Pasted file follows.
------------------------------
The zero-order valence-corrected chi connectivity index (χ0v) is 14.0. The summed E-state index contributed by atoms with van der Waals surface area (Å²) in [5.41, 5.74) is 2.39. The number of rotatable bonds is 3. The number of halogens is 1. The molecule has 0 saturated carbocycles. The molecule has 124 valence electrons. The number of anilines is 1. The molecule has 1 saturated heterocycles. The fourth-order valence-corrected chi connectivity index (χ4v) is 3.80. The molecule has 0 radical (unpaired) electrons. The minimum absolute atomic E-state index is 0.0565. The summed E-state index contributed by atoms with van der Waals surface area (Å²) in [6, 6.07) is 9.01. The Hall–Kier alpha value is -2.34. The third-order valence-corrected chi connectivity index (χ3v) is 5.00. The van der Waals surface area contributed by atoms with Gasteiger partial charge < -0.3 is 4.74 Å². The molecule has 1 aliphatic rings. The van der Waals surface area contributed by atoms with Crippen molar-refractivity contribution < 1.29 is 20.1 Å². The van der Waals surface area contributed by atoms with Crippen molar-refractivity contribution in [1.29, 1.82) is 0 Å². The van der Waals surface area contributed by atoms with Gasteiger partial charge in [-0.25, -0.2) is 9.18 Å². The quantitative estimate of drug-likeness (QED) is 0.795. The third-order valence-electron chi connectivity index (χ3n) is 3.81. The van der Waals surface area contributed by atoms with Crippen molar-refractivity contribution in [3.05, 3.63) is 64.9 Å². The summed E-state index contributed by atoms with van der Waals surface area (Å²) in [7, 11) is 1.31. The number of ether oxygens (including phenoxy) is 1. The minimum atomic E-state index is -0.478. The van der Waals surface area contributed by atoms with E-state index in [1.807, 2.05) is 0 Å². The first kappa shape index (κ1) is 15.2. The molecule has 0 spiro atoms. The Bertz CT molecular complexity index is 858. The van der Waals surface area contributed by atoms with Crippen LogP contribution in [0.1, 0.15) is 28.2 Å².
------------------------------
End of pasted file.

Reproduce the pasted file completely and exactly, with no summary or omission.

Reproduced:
The zero-order valence-corrected chi connectivity index (χ0v) is 14.0. The summed E-state index contributed by atoms with van der Waals surface area (Å²) in [5.41, 5.74) is 2.39. The number of rotatable bonds is 3. The number of halogens is 1. The molecule has 0 saturated carbocycles. The molecule has 124 valence electrons. The number of anilines is 1. The molecule has 1 saturated heterocycles. The fourth-order valence-corrected chi connectivity index (χ4v) is 3.80. The molecule has 0 radical (unpaired) electrons. The minimum absolute atomic E-state index is 0.0565. The summed E-state index contributed by atoms with van der Waals surface area (Å²) in [6, 6.07) is 9.01. The Hall–Kier alpha value is -2.34. The third-order valence-corrected chi connectivity index (χ3v) is 5.00. The van der Waals surface area contributed by atoms with Gasteiger partial charge < -0.3 is 4.74 Å². The molecule has 1 aliphatic rings. The van der Waals surface area contributed by atoms with Crippen molar-refractivity contribution < 1.29 is 20.1 Å². The van der Waals surface area contributed by atoms with Crippen molar-refractivity contribution in [1.29, 1.82) is 0 Å². The van der Waals surface area contributed by atoms with Gasteiger partial charge in [-0.25, -0.2) is 9.18 Å². The quantitative estimate of drug-likeness (QED) is 0.795. The third-order valence-electron chi connectivity index (χ3n) is 3.81. The van der Waals surface area contributed by atoms with Crippen molar-refractivity contribution in [3.05, 3.63) is 64.9 Å². The summed E-state index contributed by atoms with van der Waals surface area (Å²) in [7, 11) is 1.31. The number of ether oxygens (including phenoxy) is 1. The minimum atomic E-state index is -0.478. The van der Waals surface area contributed by atoms with E-state index in [1.807, 2.05) is 0 Å². The first kappa shape index (κ1) is 15.2. The molecule has 0 spiro atoms. The Bertz CT molecular complexity index is 858. The van der Waals surface area contributed by atoms with Crippen LogP contribution in [0.1, 0.15) is 28.2 Å².